3. The Firebrand and the First Lady: Portrait of a Friendship : Pauli Murray, Eleanor Roosevelt, and the Struggle for Social Justice by Patricia Bell-Scott.  Pauli Murray should be of particular interest because of her connections to Durham!  In fact you might have seen some of these murals around town.  This book tells the story of how a brilliant writer-turned-activist, granddaughter of a mulatto slave, and the first lady of the United States, whose ancestry gave her membership in the Daughters of the American Revolution, forged an enduring friendship that changed each of their lives and helped to alter the course of race and racism in America.
  4. Ginny Gall : A Life in the South by Charlie Smith.  A sweeping, eerily resonant epic of race and violence in the Jim Crow South: a lyrical and emotionally devastating masterpiece from Charlie Smith, whom the New York Public Library has said “may be America’s most bewitching stylist alive.”You can read reviews for this novel here and here.
  5. The Internet of Us: Knowing More and Understanding Less in the Age of Big Data by Michael Patrick Lynch.  We used to say “seeing is believing”; now googling is believing. With 24/7 access to nearly all of the world’s information at our fingertips, we no longer trek to the library or the encyclopedia shelf in search of answers. We just open our browsers, type in a few keywords and wait for the information to come to us. Indeed, the Internet has revolutionized the way we learn and know, as well as how we interact with each other. And yet this explosion of technological innovation has also produced a curious paradox: even as we know more, we seem to understand less.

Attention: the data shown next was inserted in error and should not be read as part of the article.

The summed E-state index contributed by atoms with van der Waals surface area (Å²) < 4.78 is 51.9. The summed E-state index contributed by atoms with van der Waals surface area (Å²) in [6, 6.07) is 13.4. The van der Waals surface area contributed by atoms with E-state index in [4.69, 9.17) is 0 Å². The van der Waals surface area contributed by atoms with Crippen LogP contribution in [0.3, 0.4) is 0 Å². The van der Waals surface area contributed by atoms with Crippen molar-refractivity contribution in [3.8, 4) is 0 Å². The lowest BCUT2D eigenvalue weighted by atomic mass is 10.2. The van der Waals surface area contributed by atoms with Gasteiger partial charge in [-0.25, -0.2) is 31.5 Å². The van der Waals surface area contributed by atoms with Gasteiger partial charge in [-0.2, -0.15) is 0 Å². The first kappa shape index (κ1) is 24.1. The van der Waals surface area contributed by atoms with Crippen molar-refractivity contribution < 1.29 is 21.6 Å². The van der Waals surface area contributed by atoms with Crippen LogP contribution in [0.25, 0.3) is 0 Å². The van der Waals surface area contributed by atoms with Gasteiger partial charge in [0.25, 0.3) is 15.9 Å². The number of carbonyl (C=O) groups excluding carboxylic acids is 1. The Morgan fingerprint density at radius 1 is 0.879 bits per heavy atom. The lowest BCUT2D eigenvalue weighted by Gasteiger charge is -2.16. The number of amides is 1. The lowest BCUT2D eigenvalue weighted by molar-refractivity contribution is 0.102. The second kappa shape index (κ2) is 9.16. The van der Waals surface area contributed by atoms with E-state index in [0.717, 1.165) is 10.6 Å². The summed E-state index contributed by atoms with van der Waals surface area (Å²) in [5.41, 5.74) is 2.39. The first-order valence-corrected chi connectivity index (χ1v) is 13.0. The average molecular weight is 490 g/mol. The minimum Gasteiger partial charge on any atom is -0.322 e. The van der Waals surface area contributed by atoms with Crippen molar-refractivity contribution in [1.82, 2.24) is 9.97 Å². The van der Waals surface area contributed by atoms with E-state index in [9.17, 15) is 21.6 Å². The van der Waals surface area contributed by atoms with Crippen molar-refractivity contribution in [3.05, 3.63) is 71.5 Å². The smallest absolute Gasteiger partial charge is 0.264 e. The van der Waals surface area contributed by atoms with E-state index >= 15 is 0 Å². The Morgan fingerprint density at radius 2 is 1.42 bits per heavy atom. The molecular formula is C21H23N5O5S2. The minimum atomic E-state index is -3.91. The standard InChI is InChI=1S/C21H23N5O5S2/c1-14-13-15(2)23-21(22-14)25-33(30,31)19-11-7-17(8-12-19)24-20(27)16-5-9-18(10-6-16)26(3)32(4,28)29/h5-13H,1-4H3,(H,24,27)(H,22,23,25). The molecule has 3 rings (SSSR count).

Finals week at Lilly

Sat, 04/30/2016 - 17:38
Lilly Reference Room mezzanineWhere did the semester go?

Finals week at Lilly

As finals loom ahead, Lilly Library is here to help the sailing go as smoothly as possible.

For those of you looking to study all hours of the night and day, Lilly is now open 24/7 beginning Thursday, April 28 at 8 a.m. and closing 7 p.m. on Saturday, May 7.

Join us for our Study Break at 8 p.m. on Monday, May 2 for beverages and lots of snacks, both healthy (fruit and veggies) and the kind you really want to eat (cookies, brownies and the like).

Study Break at LillyPuzzles, games and more await for a “Brain Break” in the Relaxation Station in Lilly’s Training Room

And a Lilly tradition for the past several years–the Relaxation Station–is back, opening on Tuesday, May 3 and running through the end of exams on Saturday. The Relaxation Station offers games, puzzles, coloring and crafts so that students may take a moment (or two) to relax and recharge their gray matter!

Finally, Lilly Library is partnering with Devils After Dark to offer snacks on the evenings of Tuesday, Wednesday and Thursday, usually starting around 8 p.m. and in the Lilly foyer.

One more thing – GOOD LUCK on your Finals!

What to read this month

Mon, 04/25/2016 - 13:23

what to read this month - april

April is National Poetry Month, and everyone is celebrating, even Bill Murray. Obviously, you don’t want to miss out on all the fun, so here are some books of poetry and books about poetry from the New and Noteworthy and Current Literature collections.

Books of Poetry

  1. The Hungry Ear: Poems of Food & Drink edited by Kevin Young includes both classic and contemporary poems on food and the experience of eating.
  2. Citizen: An American Lyric by Claudia Rankine is a meditation on race and racial aggressions in contemporary American society.
  3. If the Tabloids Are True What Are You? by Matthea Harvey is a combination of prose poetry and visual artwork.